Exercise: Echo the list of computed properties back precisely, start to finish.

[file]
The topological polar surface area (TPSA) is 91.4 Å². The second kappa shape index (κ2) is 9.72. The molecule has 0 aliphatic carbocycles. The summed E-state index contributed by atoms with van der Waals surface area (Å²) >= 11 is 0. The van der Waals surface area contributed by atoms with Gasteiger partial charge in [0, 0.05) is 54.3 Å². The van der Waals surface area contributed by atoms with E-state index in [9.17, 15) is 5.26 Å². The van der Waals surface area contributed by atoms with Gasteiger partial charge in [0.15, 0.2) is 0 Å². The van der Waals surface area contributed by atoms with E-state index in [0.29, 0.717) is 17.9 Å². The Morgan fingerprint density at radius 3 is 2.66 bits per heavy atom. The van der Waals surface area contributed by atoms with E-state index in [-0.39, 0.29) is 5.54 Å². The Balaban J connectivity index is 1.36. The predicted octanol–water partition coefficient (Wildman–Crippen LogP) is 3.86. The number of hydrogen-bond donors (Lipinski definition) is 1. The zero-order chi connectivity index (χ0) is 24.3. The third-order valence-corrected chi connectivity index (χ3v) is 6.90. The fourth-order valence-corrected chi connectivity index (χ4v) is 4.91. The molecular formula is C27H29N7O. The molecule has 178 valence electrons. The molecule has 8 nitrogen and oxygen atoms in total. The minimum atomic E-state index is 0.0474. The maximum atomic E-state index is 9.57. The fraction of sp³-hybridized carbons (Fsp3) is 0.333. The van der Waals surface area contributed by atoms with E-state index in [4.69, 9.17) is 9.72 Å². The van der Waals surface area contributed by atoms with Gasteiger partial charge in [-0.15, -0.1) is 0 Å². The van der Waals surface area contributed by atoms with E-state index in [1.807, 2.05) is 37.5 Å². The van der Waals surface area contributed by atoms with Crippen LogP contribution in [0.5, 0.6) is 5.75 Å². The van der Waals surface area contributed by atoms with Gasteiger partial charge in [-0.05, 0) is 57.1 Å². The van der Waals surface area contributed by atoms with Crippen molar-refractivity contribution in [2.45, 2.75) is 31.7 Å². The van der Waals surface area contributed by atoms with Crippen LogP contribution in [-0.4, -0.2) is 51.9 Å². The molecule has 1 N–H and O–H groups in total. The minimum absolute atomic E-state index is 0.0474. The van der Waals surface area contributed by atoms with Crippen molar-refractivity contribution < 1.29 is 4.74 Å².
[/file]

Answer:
The topological polar surface area (TPSA) is 91.4 Å². The second kappa shape index (κ2) is 9.72. The molecule has 0 aliphatic carbocycles. The summed E-state index contributed by atoms with van der Waals surface area (Å²) >= 11 is 0. The van der Waals surface area contributed by atoms with Gasteiger partial charge in [0, 0.05) is 54.3 Å². The van der Waals surface area contributed by atoms with E-state index in [9.17, 15) is 5.26 Å². The van der Waals surface area contributed by atoms with Gasteiger partial charge in [0.15, 0.2) is 0 Å². The van der Waals surface area contributed by atoms with E-state index in [0.29, 0.717) is 17.9 Å². The Morgan fingerprint density at radius 3 is 2.66 bits per heavy atom. The van der Waals surface area contributed by atoms with E-state index in [-0.39, 0.29) is 5.54 Å². The Balaban J connectivity index is 1.36. The predicted octanol–water partition coefficient (Wildman–Crippen LogP) is 3.86. The number of hydrogen-bond donors (Lipinski definition) is 1. The zero-order chi connectivity index (χ0) is 24.3. The third-order valence-corrected chi connectivity index (χ3v) is 6.90. The fourth-order valence-corrected chi connectivity index (χ4v) is 4.91. The molecular formula is C27H29N7O. The molecule has 178 valence electrons. The molecule has 8 nitrogen and oxygen atoms in total. The minimum atomic E-state index is 0.0474. The maximum atomic E-state index is 9.57. The fraction of sp³-hybridized carbons (Fsp3) is 0.333. The van der Waals surface area contributed by atoms with E-state index in [4.69, 9.17) is 9.72 Å². The van der Waals surface area contributed by atoms with Gasteiger partial charge in [-0.15, -0.1) is 0 Å². The van der Waals surface area contributed by atoms with E-state index in [1.807, 2.05) is 37.5 Å². The van der Waals surface area contributed by atoms with Crippen LogP contribution in [0.5, 0.6) is 5.75 Å². The van der Waals surface area contributed by atoms with Gasteiger partial charge in [-0.05, 0) is 57.1 Å². The van der Waals surface area contributed by atoms with Crippen molar-refractivity contribution in [2.45, 2.75) is 31.7 Å². The van der Waals surface area contributed by atoms with Crippen LogP contribution in [-0.4, -0.2) is 51.9 Å². The molecule has 1 N–H and O–H groups in total. The minimum absolute atomic E-state index is 0.0474. The van der Waals surface area contributed by atoms with Crippen molar-refractivity contribution < 1.29 is 4.74 Å².